Agaricus leptocaulis: The Ultimate Mushroom Guide
About The Agaricus leptocaulis Mushroom
Agaricus leptocaulis is similar to Agaricus pocillator and Agaricus placomyces—but the former species features a cup-like bulb at the base of the stem and the latter species has a thicker stem. Like most species in the Xanthodermatei section of Agaricus, Agaricus leptocaulis stains yellow and features yellow flesh at the base of the stem.
Agaricus leptocaulis Identification
Saprobic; growing alone or gregariously under hardwoods and conifers in forests; summer and fall; the southeastern United States, north to the southern Appalachians.
3–9 cm; convex at first, becoming broadly convex or flat in age; dry; creamy-white with a dark brown center; often becoming finely fibrillose; in wet weather sometimes developing pink shades.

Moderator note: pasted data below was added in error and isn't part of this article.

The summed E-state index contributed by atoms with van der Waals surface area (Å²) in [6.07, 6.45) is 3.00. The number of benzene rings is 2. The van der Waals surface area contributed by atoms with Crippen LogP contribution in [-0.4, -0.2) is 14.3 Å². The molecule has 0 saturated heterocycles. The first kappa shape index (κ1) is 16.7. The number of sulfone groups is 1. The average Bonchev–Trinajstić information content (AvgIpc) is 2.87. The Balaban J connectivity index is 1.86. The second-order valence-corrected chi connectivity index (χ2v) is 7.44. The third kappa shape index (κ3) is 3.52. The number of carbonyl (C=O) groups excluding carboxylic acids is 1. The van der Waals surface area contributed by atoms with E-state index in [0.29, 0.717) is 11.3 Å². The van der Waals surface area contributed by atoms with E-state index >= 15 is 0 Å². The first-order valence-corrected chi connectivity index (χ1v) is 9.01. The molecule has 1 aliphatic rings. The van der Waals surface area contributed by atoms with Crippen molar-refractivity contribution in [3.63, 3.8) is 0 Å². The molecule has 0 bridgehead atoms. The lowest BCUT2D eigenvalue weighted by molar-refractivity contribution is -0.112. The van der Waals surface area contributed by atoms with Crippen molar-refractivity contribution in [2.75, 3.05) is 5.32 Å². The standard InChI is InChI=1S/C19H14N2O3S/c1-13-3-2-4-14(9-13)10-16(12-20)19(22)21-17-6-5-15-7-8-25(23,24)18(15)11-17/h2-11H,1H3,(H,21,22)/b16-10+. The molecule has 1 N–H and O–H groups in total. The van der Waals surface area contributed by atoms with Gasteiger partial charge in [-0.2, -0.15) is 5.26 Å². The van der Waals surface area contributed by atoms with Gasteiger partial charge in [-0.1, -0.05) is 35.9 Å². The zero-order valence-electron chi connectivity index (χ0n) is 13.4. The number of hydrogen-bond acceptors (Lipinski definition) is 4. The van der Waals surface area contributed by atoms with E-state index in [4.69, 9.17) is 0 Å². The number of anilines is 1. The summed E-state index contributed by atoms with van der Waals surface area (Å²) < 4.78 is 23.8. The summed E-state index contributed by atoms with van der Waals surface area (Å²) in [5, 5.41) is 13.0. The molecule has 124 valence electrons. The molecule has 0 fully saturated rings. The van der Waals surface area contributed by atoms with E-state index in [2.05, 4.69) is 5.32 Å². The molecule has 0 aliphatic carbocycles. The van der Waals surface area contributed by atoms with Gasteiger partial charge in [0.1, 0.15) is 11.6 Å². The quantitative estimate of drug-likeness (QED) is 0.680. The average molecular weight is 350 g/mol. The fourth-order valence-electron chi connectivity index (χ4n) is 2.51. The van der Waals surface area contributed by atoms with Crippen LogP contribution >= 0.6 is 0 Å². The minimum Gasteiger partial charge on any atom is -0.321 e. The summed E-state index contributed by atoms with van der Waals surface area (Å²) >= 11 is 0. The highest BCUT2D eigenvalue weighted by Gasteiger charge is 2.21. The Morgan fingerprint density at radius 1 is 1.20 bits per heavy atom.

Free from the stem; crowded; short-gills frequent; white, becoming pink, then brown; when young covered by a rubbery, whitish partial veil.
7–13 cm long; 0.5–1 cm thick; more or less equal above a bulbous base; bulb usually small and abrupt; whitish, bruising yellow; sometimes pinkish toward the apex; with a thick whitish ring; basal mycelium white and often prominent.
White throughout; staining bright yellow in the base.
Odor and Taste
Odor phenolic or not distinctive.
KOH yellow on cap surface.
Spores 5–6 x 3–4 µm; more or less ellipsoid; smooth; thick-walled; brown in KOH. Basidia 4-sterigmate. Cheilocystidia 20–25 x 6–10 µm; clavate to subglobose; septate; smooth; thin-walled; hyaline to brownish in KOH. Pileipellis a cutis; elements 2.5–7.5 µ wide, smooth, golden brown in KOH.
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